Wilton’s fall sports athletes have something to cheer about—the new, replacement artificial turf field at Fujitani Field in the WHS Veterans Memorial Stadium has been completed. Not only that, it has been finished earlier than expected in time for the fall sports season to begin. Wilton High School teams that play football, field hockey and lacrosse, as well as Wilton’s youth sports leagues and other outside groups that pay to use the stadium field, will be able to access the field as planned when they return after the summer.
The type of artificial turf chosen for the field by Parks and Recreation Commission officials uses an organic material rather than the controversial crumb rubber fill. Instead, Wilton’s new field will use a mixture made of 96-percent coconut husk, with the remaining 4-percent a small amount of cork and corn husk.
“Our concern about the environment and all the concern about crumb rubber, we took to heart and just discounted crumb rubber as an alternative to us for this field,” explained former P&R Commission chair Mark Ketley, who oversaw the project.
Installers from Shaw Sports Turf began working on the field on July 13, giving Wilton time to enjoy its July 4th celebration without interruption. After removing the old field, workers began by installing the base, which is a layer of crushed stone. That base was then covered by a “Brock Pad,” one of the elements that led town officials to select Shaw as the field vendor.
“It’s a concussion pad that goes under the entire field. This was $100,000 for this material. It puts the field below the minimum requirement for safety for concussions. Shaw won’t sell this organic fill field without it. Some fields they put right over the crushed stone, and it’s a lot harder. This is a big deal,” Ketley says.
The turf was then rolled onto and laid down on top of the concussion padding, and stitched together. Three different color striping was put onto the turf for the three different sports that will be played at the stadium. The yard markers and numbers were then cut into the field once the turf was positioned. According to Ketley, Shaw uses a different stitching method which helps reduce wear on the field, and should also help extend the life of it.
Once the turf installation was completed, the last stage was to ‘seed’ the field with sand fill followed by the coconut husk fill.
Wilton’s contract with Shaw included safety testing, which was conducted Tuesday, Aug. 2. Once installation is complete, the company tests the field’s shock absorption capability, referred to as G-Max testing. The standard G-Max test is performed on turf systems using a special gauge to impact the turf multiple times to measure a result. (A “G” is a single unit of acceleration caused by gravity). For infilled synthetic turf surfaces, ASTM specifies that the reported G-Max value for all test points on a field should be less than 200 G-Max. If the standard isn’t met, the field is considered unsafe and remediation is required.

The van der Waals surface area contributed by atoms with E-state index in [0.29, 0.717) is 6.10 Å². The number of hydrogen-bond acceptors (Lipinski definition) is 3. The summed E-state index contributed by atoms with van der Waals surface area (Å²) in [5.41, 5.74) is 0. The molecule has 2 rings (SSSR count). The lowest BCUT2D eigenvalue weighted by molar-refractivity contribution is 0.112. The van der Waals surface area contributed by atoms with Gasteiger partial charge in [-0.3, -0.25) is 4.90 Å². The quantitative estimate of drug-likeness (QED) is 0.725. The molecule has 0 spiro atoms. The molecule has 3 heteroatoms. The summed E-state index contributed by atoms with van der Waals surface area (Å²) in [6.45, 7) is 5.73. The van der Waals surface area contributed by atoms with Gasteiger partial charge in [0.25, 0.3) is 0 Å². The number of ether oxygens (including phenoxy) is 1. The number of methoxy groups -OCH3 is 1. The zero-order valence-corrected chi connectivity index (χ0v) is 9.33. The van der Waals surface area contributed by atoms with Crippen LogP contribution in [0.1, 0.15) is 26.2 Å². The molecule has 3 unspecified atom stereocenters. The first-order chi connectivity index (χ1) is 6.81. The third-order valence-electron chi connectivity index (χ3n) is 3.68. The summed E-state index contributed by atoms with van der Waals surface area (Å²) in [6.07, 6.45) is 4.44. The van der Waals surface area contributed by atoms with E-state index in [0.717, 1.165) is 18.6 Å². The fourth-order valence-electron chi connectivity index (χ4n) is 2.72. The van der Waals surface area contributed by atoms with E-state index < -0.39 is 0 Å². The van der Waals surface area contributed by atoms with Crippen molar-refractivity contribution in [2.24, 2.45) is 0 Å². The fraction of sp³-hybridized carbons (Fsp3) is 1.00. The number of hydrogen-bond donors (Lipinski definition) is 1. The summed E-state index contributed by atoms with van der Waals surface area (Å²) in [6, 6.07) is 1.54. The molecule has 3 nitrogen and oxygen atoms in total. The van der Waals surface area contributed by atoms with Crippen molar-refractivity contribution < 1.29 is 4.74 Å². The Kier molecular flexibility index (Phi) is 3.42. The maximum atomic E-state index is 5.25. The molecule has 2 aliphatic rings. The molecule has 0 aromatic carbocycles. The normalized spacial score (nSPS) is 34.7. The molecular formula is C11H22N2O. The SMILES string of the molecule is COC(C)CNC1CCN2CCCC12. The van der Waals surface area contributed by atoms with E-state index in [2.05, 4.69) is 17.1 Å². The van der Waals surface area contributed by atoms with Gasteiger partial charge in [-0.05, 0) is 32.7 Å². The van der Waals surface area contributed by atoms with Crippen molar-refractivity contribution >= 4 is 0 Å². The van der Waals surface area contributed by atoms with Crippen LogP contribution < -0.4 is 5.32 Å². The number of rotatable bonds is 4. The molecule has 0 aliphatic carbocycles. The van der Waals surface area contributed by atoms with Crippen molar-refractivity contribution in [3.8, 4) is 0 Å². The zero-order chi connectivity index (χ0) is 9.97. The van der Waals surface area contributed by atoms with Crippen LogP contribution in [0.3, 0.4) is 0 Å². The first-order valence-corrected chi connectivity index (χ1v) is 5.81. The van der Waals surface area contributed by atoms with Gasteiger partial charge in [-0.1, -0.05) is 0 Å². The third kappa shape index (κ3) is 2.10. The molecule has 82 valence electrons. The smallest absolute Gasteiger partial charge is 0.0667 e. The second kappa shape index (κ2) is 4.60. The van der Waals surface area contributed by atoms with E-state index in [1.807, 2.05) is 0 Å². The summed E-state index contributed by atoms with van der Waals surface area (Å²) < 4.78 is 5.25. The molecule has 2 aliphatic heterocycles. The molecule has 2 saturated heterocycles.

“Final numbers are not in yet, but we were told that we came in well below the minimum safe levels,” Ketley says.
Among the new details that come with the field, the words ‘Wilton’ and ‘Warriors’ appear in large letters in the end zones, and netting can be attached to removable poles around the end zones for lacrosse.
Shaw had guaranteed Wilton that the field install would be completed with enough time before fall football practice begins in August. The vendor worked quickly to make sure they had plenty of time to spare.
“They would show up at dawn, and still be here at 8 p.m. when I stopped by to check,” Ketley said, noting that the workers went above and beyond in really hot temperatures. “They had other fields to install this summer, as soon as they’re done here.” Ketley mentioned that the crew would likely be moving on to a high school in Monroe, CT which was installing the same field as Wilton’s.
Wilton’s voters approved the replacement and installation of the field during a referendum vote at the 2016 Annual Town Meeting and Vote in May. The $650,000 total cost of the project will be bonded by the town.
In addition, selectman Dave Clune has proposed a plan to help cover costs of continued maintenance and replacement, by allowing paid advertising around the stadium. The plan is being discussed by the Boards of Education and Selectmen, including what types of advertising to allow and whether local businesses would be given preference over national advertisers.